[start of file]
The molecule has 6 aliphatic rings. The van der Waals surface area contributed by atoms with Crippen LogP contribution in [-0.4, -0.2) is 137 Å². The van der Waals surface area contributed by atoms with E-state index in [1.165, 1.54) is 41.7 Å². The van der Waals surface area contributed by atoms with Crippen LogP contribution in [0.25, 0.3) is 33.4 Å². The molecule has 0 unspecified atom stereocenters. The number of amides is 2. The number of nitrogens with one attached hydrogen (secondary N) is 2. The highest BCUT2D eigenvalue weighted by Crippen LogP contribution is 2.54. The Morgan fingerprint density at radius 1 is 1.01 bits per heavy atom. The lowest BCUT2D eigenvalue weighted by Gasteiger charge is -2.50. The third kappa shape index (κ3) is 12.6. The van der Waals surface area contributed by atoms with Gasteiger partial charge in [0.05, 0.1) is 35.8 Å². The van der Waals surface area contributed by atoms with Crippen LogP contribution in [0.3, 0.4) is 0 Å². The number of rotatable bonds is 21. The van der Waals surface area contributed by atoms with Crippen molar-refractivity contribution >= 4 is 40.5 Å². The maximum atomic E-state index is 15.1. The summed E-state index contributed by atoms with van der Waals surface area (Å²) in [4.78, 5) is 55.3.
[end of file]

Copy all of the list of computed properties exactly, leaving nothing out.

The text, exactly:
The molecule has 6 aliphatic rings. The van der Waals surface area contributed by atoms with Crippen LogP contribution in [-0.4, -0.2) is 137 Å². The van der Waals surface area contributed by atoms with E-state index in [1.165, 1.54) is 41.7 Å². The van der Waals surface area contributed by atoms with Crippen LogP contribution in [0.25, 0.3) is 33.4 Å². The molecule has 0 unspecified atom stereocenters. The number of amides is 2. The number of nitrogens with one attached hydrogen (secondary N) is 2. The highest BCUT2D eigenvalue weighted by Crippen LogP contribution is 2.54. The Morgan fingerprint density at radius 1 is 1.01 bits per heavy atom. The lowest BCUT2D eigenvalue weighted by Gasteiger charge is -2.50. The third kappa shape index (κ3) is 12.6. The van der Waals surface area contributed by atoms with Gasteiger partial charge in [0.05, 0.1) is 35.8 Å². The van der Waals surface area contributed by atoms with Crippen LogP contribution in [0.3, 0.4) is 0 Å². The number of rotatable bonds is 21. The van der Waals surface area contributed by atoms with Crippen molar-refractivity contribution >= 4 is 40.5 Å². The maximum atomic E-state index is 15.1. The summed E-state index contributed by atoms with van der Waals surface area (Å²) in [4.78, 5) is 55.3.